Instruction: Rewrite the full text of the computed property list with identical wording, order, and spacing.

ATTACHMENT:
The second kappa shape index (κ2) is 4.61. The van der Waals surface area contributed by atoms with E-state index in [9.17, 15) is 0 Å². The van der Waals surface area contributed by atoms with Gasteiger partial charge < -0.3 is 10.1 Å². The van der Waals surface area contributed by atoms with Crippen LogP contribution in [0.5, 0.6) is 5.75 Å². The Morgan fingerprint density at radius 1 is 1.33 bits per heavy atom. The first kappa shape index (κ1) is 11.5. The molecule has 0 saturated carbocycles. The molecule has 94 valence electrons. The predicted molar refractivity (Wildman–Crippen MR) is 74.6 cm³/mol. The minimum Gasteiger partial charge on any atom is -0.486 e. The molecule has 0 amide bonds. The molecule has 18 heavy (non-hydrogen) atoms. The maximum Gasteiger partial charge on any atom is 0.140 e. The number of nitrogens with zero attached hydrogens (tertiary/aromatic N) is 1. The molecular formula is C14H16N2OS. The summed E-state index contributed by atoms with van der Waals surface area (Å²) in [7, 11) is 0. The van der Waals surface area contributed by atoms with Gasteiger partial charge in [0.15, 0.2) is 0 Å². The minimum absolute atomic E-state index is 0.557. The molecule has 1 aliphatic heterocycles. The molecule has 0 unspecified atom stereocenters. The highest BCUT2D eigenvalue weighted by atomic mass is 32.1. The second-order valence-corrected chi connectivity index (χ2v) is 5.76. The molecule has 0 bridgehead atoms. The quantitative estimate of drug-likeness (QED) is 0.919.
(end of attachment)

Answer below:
The second kappa shape index (κ2) is 4.61. The van der Waals surface area contributed by atoms with E-state index in [9.17, 15) is 0 Å². The van der Waals surface area contributed by atoms with Gasteiger partial charge < -0.3 is 10.1 Å². The van der Waals surface area contributed by atoms with Crippen LogP contribution in [0.5, 0.6) is 5.75 Å². The Morgan fingerprint density at radius 1 is 1.33 bits per heavy atom. The first kappa shape index (κ1) is 11.5. The molecule has 0 saturated carbocycles. The molecule has 94 valence electrons. The predicted molar refractivity (Wildman–Crippen MR) is 74.6 cm³/mol. The minimum Gasteiger partial charge on any atom is -0.486 e. The molecule has 0 amide bonds. The molecule has 18 heavy (non-hydrogen) atoms. The maximum Gasteiger partial charge on any atom is 0.140 e. The number of nitrogens with zero attached hydrogens (tertiary/aromatic N) is 1. The molecular formula is C14H16N2OS. The summed E-state index contributed by atoms with van der Waals surface area (Å²) in [7, 11) is 0. The van der Waals surface area contributed by atoms with Gasteiger partial charge in [0.15, 0.2) is 0 Å². The minimum absolute atomic E-state index is 0.557. The molecule has 1 aliphatic heterocycles. The molecule has 0 unspecified atom stereocenters. The highest BCUT2D eigenvalue weighted by atomic mass is 32.1. The second-order valence-corrected chi connectivity index (χ2v) is 5.76. The molecule has 0 bridgehead atoms. The quantitative estimate of drug-likeness (QED) is 0.919.